Three interviewers from the organization charged with preserving teachings of the Rebbe, Rabbi Menachem M. Schneerson, of righteous memory, took their operation south this week.

On the hunt for 100 people who had first-hand recollections of the Jewish leader, Rabbis Yechiel Cagen, Yankee Teitelbaum and Mendy Alevsky focused on Miami as part of their effort to commit 1,000 personal testimonials from people across the globe to film.

Cagen, who directs the “My Encounter with the Rebbe” project for Jewish Educational Media, explained that it runs alongside JEM’s mainstay Living Archives program, a daunting endeavor to preserve 70 years of still and moving footage and audio recordings – including thousands of hours of the Rebbe’s public addresses and appearances. My Encounters instead takes a more intimate look, shining a light on how the Rebbe personally affected people in the post-Holocaust world.

“He fueled a movement and spawned more than 3,000 institutions worldwide,” said Cagen, “and yet he had such a dramatic personal impact on so many people.”

For Cagen and his crew, documenting the oral history and the teachings the Rebbe imparted to specific individuals fills a vital need. As the years pass, the generation that was fortunate enough to have this special connection with the Rebbe gets older. JEM is literally fighting the clock.

According to Cagen, My Encounters had its genesis in a similar initiative spearheaded by the Shoah Foundation, which filmed 50,000 eyewitness accounts of the Holocaust. Since its inception in 2004, the My Encounters project – with offices in New York and Israel – has so far produced more than 450 video testimonials from people living as far away as Paris, Antwerp, Geneva, Milan, London and Budapest.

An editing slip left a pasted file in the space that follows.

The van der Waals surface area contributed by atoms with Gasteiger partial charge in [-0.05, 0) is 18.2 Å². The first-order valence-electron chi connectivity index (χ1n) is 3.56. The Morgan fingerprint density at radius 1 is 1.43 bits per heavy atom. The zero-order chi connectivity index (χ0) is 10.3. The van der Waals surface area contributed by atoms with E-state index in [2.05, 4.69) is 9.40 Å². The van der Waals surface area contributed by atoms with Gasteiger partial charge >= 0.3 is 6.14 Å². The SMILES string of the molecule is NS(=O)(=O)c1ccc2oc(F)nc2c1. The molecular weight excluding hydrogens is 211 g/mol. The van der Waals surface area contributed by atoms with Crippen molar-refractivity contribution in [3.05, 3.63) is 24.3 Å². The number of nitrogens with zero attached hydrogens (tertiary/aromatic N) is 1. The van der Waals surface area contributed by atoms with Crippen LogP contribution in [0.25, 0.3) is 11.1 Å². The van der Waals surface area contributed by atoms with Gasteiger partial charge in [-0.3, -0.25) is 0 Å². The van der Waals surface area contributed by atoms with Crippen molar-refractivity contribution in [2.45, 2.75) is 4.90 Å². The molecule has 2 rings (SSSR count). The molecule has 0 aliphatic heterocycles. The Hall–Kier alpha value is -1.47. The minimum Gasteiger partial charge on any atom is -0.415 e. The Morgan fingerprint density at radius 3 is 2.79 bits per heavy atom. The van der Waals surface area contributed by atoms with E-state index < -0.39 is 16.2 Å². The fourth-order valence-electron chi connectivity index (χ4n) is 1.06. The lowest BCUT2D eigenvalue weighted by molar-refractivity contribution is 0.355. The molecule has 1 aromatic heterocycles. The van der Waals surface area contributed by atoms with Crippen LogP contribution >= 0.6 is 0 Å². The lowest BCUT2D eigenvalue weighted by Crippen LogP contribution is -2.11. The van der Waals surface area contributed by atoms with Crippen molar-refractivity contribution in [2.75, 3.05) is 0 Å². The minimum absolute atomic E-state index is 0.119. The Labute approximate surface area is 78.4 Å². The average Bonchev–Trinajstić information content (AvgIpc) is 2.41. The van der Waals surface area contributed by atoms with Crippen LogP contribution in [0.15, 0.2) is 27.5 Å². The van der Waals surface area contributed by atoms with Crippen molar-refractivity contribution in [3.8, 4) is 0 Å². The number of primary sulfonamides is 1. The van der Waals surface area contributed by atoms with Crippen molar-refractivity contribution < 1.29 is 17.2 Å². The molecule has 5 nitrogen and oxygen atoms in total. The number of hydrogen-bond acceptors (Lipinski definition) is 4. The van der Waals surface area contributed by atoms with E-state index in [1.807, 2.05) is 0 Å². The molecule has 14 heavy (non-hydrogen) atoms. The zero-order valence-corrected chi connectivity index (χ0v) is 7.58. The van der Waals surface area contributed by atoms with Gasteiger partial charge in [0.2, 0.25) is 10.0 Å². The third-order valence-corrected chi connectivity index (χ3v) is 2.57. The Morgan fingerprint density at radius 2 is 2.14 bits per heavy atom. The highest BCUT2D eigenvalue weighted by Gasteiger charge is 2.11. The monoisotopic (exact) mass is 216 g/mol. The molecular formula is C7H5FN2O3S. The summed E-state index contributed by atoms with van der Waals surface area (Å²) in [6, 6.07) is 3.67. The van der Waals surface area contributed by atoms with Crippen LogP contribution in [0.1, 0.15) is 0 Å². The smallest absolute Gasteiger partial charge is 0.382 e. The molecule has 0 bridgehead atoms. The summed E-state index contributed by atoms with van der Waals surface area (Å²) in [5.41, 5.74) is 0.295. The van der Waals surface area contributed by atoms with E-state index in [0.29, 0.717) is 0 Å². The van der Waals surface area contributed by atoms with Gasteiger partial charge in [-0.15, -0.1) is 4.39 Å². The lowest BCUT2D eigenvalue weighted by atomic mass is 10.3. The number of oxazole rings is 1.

The crew from JEM’s My Encounters project documented the personal testimonies of more than 500 people.
The crew from JEM’s My Encounters project documented the personal testimonies of more than 500 people.

Interviewees come from all walks of life: politicians, academics, religious leaders and authors, including such notable names as former British Prime Minister Margaret Thatcher, current Israeli Prime Minister Benjamin Netanyahu, former New York Gov. Mario Cuomo and Nobel Laureate Elie Wiesel.

JEM, which celebrated its 30th anniversary last year, has been hailed by academics for its work in preserving a crucial part of contemporary Jewish history.

“There is absolutely nothing to compare with the video and audio documentation of a Jewish religious community that [JEM has] collected,” said New York University professor Barbara Kirschenblatt-Gimblett, who also cited its “exemplary approach to preserving this archive and making it accessible both to the community … and to a wider academic and general public.”

Some of the My Encounters interviews can be found as segments in JEM’s popular Living Torah series of DVDs, which reach an estimated 220,000 people each week.

“The hope,” said Cagen, “is that viewers will be inspired by these teachings of the Rebbe to make a positive change in their own lives.”